New on Netflix is a French import mini-series, LUPIN (subtitled "In the Shadow of Arsène") - which, as you might imagine, is a modern day reinvention of Maurice LeBlanc's great gentleman thief, originally published between 1907 and 1941. As an admirer of these novels and stories, my initial expectations of this series were not very high; however, I'm pleased to report that the results are impressively elegant and charming.
Omar Sy stars as Assan, a robustly-built Frenchman of Senagalise descent - a black man, thus "invisible" in the Ralph Ellison sense - whose father committed suicide in prison after being wrongly convicted of theft. Ironically, his last gift to his son, found among his personal effects, was a leather-bound copy of Lupin's first adventures, which he adopted as a blueprint to his future character as a truly transparent master criminal. The first of the five episodes concerns the necklace of Marie Antoinette, to be auctioned after being exhibited at the Louvre, a subject that resonates not only in LeBlanc's early stories but in the earlier works of Alexandre Dumas.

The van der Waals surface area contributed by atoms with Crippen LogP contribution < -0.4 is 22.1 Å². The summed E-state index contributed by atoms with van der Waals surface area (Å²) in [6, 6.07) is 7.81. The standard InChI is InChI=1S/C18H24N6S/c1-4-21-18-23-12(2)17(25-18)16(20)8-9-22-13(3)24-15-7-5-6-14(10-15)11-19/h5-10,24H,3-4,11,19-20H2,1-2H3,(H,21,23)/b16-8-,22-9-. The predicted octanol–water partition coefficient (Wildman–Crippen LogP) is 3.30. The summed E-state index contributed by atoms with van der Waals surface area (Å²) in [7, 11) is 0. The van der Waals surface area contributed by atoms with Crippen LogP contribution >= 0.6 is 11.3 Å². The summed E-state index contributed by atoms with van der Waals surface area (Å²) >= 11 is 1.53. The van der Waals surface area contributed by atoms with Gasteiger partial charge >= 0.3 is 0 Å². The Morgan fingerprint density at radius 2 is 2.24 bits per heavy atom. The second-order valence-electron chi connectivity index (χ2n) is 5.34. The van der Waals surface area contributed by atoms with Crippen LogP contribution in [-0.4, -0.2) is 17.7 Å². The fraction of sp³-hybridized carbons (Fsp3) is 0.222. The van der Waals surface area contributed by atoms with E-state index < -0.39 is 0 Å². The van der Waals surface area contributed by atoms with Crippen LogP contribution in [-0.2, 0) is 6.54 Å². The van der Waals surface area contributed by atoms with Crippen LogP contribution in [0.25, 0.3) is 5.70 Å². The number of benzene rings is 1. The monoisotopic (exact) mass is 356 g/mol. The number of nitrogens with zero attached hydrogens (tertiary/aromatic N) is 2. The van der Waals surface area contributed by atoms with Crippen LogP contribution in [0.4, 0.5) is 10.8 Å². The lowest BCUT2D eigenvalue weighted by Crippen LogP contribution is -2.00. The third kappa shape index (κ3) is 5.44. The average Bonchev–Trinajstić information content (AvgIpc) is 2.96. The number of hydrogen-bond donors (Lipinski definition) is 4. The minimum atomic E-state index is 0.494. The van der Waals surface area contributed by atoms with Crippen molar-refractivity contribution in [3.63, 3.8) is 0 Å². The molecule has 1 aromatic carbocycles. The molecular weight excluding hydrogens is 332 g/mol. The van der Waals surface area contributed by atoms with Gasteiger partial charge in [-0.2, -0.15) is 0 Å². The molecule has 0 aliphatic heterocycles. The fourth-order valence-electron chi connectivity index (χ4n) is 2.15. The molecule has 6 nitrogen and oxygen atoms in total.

This is a clever update; there are some witty allusions to the books (it might help to inspire a new generation of readers), it's full of stylish action and ravishing French settings, and it can be watched either in French with English subtitles or dubbed into English. I've been watching the English dub option and am impressed by the contemporary state of the art, which reflects attentive voice casting and has finally mastered the matching of room tones to the dialogue. A second season has reportedly been ordered, and I look forward to the remaining episodes.
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